The m i d d l e ra n g e is de fi ne d b y 2 r a t e s o f pay; a fo ur t h o f the w o r k e r s e a r n l e s s than the l o w e r o f t he se ra t e s and a fo ur th e a r n m o r e than
the hi ghe r rat e.
J T r a n s p o r t a t i o n , c o m m u n i c a t i o n , and o t h e r publ ic ut il it ie s.
4 Ma y in cl u d e w o r k e r s ot he r than t h o s e p r e s e n t e d s e p a r a t e l y .




10
T a b le A-2.

P ro fessio n al and T e c h n ic a l O ccu p a tio n s—M en

( A v e r a g e s t r a i g h t - t i m e w e e k l y h o u r s and e a rn i n gs f o r s e l e c t e d o c c u p a t io n s stud ied on an a r e a b a s i s
b y in d u st r y d i v is i o n , C h a r l o t t e , N . C . , M a r c h 1970)
^ ^ ^ W e e k l^ e a m in g ^ ^ ^ ^
(standard)
Number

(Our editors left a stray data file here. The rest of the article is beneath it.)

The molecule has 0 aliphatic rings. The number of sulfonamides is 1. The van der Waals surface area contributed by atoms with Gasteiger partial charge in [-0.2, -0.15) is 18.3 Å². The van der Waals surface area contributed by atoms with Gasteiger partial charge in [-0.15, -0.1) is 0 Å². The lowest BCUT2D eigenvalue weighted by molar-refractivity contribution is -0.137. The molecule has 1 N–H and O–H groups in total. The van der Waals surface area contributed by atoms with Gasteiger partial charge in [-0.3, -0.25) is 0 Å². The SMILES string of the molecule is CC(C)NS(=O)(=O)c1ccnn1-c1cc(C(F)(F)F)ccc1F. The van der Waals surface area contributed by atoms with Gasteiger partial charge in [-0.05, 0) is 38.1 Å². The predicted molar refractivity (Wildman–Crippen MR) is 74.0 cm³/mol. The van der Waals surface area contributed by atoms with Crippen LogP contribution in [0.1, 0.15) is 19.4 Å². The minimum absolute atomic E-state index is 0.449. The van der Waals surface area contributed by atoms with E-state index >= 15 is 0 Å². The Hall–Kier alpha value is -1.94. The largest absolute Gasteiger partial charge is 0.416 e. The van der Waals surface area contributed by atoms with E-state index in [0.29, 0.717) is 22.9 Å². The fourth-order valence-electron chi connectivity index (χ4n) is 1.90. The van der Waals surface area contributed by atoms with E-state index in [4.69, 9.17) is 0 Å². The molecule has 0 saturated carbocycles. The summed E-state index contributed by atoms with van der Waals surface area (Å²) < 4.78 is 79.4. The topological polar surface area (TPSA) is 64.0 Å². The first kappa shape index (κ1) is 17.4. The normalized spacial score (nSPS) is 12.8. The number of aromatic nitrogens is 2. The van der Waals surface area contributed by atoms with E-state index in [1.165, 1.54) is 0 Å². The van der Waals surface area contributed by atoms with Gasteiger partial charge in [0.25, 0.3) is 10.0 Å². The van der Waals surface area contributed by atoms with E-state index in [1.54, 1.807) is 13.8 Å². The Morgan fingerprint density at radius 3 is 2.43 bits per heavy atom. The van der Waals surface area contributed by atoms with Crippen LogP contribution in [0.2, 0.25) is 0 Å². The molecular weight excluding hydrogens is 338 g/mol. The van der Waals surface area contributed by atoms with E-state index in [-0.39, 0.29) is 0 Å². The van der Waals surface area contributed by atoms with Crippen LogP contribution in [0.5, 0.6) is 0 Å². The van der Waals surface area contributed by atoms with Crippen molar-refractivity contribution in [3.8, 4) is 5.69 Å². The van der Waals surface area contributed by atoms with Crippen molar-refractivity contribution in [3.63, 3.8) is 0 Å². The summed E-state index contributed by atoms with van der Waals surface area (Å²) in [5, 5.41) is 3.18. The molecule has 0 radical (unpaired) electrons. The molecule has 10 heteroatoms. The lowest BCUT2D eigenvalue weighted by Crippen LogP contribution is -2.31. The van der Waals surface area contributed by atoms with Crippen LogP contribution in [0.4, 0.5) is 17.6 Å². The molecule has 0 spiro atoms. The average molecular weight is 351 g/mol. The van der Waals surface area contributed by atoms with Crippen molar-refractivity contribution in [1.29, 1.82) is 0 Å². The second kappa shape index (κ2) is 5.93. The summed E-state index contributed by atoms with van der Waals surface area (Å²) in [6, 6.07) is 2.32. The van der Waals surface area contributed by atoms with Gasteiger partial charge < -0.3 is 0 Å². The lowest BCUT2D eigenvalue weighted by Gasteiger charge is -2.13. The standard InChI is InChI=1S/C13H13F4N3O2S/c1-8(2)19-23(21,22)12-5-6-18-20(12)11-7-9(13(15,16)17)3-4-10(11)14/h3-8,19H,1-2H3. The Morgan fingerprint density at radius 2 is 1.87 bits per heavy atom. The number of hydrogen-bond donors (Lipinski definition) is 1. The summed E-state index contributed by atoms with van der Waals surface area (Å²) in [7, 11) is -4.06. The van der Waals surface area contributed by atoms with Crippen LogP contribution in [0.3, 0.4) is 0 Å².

O cc u p a t io n and in d u s t r y d i v i s i o n

of
workers

Average
weekly
hour*1
(standard)

N u m b e r o f w o r k e r s r e c e i v i n g s t r a i g h t - t i m e w e ek l y e a rn i n g s of—
$

M em 2

Median 2

Middle range 2

t

$
80

$

t

t

$

$

$

$

t

*

$

*

$

$

$

t

t

i

90

10 0

110

120

130

140

150

160

170

180

190

200

210

220

230

240

250

260

2 70

280

10 0

110

120

130

140

150

160

170

180

190

200

210

220

230

240

250

260

270

2 80

over

-

-

3

3

2

6

1

*
“

and
unde r
90

40
39

3 9.5
4 0.0

$
1 46.00
1 47.50

$
1 45.50
150.00

$
$
1 2 5 .5 0 1 2 5 .0 0 -

163.50
172.50

65
52

3 9.5
3 9.5

127.50
127.50

124.00
124.00

1 1 6 .5 0 1 15 .00 -

142.00
144.50

1 07.00

1 1 0 .0 0

28

39.5

1 0 4 .0 0

104.50

1 0 0 .0 0 113.50
97.0 0-11 2.5 0

26

3 8.0

2 O5 T 0 O 2 1 l l 5 0 1 8 9 . 5 0 - 2 3 4 . 0 0
<-1 1 . ^ 0 <.10 * 0 0

10

8

11

10

12
10

13

-

2

11
11

8

12

COMPUTER PROGRAMERS,
m an u fa c tur in g

---------------------------------------

-

-

-

8
-

2

2

2

8

3

4

13

—

COMPUTER PROGRAMERS,
* nn
1 O.UU 1

5

10

'

COMPUTER SYSTEMS ANALYSTS,
39.5

2 48.00

2 47.50

226.50-272.00

1

COMPUTER SYSTEMS ANALYSTS,
3

216.50

4 0 .0

1 53.00

155.00

1 39 .50 -1 69 .50

^49
159

40.0

1 58.50

162.00

1 4 6 .00 -1 72 .00

1

^0